Longtime readers might remember that I’ve been known to reminisce about Kincaid Bros. IGA in Madoc. Back when I was a kid growing up in the 1960s and ’70s at the Manse here in the hamlet of Queensborough, Madoc was “town” – the big place. And Kincaid Bros. was a great big shiny modern supermarket compared to Queensborough’s two old-fashioned general stores – Bobbie’s and McMurray’s – where we bought most of our groceries, our gasoline, and lots of other stuff, ranging from penny candy to rubber boots.
Because my mum, Lorna Sedgwick, taught for many years at Centre Hastings Secondary School in Madoc, she did do a fair bit of shopping at Kincaid Bros. At the end of a long day of teaching, that’s where she’d stop in for wieners and beans or hamburger and the other essentials (remember the tasteless tomatoes from Mexico, the only tomatoes you could get in those days when it wasn’t August, that came three to a pack in a green cardboard base covered with Saran Wrap?) that she needed to make supper when she got back home to the Manse. (Because, you know, despite the fact that she taught full-time and had four small kids to deal with, of course it was her job to make dinner. Always. Those were the days, my friend.)
These days, when I go into the wondrous Hidden Goldmine Bakery in Madoc, which is housed in the building where Kincaid Bros. IGA was, I am stunned to think that the same relatively modest space housed what we thought of as a big supermarket – complete with aisles and a meat counter and a produce counter and checkout counters with a bunch of cashiers. But hey, everything was smaller and more modest back then. And I am not at all sure that that was a bad thing.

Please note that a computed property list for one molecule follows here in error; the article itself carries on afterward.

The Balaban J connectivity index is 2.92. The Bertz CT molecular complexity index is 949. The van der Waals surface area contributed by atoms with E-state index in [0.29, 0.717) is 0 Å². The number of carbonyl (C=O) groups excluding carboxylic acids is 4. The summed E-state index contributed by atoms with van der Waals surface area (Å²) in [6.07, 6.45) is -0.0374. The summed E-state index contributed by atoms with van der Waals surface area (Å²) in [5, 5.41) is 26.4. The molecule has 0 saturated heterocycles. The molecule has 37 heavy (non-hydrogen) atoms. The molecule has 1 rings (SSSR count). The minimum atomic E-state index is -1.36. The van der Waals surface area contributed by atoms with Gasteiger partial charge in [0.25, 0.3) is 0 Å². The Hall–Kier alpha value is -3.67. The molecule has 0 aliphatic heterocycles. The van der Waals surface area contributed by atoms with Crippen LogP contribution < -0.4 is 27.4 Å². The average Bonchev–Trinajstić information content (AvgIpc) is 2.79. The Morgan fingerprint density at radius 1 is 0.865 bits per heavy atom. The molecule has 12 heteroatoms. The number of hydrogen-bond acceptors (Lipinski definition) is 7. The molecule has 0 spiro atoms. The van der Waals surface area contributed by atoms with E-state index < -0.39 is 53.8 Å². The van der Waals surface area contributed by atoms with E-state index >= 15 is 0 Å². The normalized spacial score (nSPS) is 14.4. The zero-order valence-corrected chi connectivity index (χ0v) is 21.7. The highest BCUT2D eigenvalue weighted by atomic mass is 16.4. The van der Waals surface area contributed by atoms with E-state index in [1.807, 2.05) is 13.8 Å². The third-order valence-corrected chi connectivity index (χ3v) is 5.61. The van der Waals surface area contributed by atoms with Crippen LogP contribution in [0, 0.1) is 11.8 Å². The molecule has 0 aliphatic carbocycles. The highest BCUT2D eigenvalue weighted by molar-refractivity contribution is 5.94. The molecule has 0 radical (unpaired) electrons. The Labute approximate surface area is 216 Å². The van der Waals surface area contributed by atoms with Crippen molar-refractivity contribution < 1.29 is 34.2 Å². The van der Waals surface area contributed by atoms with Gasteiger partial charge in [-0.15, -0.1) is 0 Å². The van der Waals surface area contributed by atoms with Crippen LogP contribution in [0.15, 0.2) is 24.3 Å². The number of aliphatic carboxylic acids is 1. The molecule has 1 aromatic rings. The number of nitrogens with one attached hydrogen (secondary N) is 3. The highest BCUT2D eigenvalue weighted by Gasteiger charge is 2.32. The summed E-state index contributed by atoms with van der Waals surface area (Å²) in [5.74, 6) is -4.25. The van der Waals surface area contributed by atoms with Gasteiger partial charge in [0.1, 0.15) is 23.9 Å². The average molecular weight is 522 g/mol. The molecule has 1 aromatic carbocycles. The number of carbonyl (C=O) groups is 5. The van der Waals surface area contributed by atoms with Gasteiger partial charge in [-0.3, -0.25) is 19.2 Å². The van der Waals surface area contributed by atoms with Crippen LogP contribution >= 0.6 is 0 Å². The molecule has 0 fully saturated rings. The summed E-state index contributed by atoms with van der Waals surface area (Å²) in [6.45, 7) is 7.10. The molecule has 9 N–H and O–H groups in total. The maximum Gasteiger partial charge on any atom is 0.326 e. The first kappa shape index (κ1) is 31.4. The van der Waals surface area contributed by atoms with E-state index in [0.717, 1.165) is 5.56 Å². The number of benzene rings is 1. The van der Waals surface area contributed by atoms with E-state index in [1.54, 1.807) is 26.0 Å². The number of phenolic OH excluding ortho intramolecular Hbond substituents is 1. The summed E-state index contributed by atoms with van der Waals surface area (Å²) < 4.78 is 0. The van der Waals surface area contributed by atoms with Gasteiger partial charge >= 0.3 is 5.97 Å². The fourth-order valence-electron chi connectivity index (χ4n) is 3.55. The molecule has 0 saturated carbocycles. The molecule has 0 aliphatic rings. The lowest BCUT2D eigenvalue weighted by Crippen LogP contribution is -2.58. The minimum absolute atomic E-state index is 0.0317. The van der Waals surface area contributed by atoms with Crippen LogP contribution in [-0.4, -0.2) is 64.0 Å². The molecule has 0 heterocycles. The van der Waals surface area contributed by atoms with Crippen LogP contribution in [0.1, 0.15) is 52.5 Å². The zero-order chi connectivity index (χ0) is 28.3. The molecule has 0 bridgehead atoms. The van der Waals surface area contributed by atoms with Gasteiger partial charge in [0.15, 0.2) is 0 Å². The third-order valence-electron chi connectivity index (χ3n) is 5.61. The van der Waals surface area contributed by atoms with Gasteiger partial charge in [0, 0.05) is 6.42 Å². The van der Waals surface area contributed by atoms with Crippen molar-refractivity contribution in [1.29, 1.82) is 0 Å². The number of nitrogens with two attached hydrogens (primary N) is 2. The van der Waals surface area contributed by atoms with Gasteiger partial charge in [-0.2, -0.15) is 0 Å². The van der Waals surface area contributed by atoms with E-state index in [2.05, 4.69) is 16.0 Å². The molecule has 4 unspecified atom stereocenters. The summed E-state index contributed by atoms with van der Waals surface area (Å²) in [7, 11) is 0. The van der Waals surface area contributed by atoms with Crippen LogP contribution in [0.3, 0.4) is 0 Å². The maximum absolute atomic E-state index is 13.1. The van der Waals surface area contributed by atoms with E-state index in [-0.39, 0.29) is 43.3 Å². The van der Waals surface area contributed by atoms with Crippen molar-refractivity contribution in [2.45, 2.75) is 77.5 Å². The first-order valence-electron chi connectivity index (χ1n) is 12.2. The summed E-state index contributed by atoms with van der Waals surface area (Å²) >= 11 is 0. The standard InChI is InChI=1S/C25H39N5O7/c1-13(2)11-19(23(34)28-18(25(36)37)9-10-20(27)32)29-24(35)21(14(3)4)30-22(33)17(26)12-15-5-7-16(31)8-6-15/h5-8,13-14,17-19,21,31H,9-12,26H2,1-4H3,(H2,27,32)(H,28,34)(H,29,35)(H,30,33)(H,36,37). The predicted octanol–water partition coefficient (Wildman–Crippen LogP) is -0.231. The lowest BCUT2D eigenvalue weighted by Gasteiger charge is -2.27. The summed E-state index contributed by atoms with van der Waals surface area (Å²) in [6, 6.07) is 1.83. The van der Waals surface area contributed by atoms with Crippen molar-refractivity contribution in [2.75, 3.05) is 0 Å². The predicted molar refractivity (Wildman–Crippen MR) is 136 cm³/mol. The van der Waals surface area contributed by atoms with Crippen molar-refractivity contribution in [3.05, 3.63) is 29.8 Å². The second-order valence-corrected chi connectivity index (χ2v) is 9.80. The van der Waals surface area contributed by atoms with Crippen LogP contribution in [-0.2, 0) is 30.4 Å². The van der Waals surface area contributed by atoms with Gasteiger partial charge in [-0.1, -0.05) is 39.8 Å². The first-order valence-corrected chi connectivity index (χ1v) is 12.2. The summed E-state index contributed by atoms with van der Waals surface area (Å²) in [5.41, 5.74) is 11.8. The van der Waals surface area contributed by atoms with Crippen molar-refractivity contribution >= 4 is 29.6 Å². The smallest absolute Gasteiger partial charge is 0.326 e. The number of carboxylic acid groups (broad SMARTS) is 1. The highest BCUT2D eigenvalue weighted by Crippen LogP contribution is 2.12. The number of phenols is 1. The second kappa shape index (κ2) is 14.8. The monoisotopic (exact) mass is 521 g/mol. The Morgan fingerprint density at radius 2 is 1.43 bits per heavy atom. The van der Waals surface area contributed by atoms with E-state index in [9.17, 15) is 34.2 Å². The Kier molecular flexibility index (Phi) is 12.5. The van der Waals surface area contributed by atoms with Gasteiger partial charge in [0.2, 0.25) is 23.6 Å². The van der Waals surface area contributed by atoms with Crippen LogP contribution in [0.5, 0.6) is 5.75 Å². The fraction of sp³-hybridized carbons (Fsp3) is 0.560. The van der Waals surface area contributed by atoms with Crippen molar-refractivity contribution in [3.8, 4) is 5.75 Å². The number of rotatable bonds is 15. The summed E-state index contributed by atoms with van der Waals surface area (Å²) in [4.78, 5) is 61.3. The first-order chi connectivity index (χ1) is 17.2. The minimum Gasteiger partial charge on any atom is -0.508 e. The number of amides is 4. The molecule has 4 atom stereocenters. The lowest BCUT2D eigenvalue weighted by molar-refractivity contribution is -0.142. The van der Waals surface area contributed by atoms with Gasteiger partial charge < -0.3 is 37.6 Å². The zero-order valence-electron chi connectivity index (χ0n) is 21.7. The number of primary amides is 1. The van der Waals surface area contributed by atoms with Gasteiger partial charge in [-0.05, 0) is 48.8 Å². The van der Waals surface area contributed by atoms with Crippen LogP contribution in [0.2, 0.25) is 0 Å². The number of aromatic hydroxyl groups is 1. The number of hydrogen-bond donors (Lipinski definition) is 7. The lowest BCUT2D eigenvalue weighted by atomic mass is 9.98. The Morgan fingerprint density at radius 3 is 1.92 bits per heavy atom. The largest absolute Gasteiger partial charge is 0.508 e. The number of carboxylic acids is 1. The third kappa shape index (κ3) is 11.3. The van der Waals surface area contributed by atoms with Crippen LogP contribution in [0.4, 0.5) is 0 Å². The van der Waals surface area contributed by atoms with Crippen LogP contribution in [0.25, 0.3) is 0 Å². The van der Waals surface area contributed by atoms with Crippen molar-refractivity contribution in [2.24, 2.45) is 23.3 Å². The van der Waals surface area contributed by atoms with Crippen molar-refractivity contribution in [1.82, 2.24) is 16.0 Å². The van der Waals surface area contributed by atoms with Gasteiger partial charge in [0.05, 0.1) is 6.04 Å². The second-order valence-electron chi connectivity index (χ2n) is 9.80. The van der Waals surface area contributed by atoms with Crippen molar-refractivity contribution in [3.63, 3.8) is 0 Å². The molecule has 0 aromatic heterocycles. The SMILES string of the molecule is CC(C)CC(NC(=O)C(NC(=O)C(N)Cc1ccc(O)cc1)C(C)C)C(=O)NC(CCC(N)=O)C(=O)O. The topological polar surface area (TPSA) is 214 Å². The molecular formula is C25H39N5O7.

Anyway: the face of Kincaid Bros. in my memory (and, I think, in the memory of many other people) was Kel (short for Kelvin) Kincaid, who always seemed to be front and centre in the store with a friendly smile and a helpful presence. In a post here, I lamented the fact that the painted plywood figure of a grandfatherly grocer who looked a lot like Kel Kincaid was no longer adorning the side of the building where Hidden Goldmine now is. (After putting that post up, I received the reassuring news that, while “Kel” is no longer up there on the side of the building, he is safely in storage.)
So you might imagine how tickled I was today to receive in the old inbox the image that’s at the top of this post. It came from Keith Kincaid – fellow journalist, and chronicler of the Kincaids of central Hastings County, as I wrote here; and thank you, Keith! – and it shows a page from no less than the mighty Toronto Star in 1972 (back when the Toronto Star was really mighty) in which none other than Kel Kincaid of “Kincaid IGA, Madoc, Ont.” is “Mr. IGA.”
And I only have this to say: it takes me back to happier times and makes me feel better about the world in general to see Kel Kincaid’s smiling face and bow tie once more. (And to see those tasteless Mexican tomatoes on sale, 3 for 99¢!) For all those who, like me, remember Kincaid Bros. IGA – I hope it has the same happy effect on you.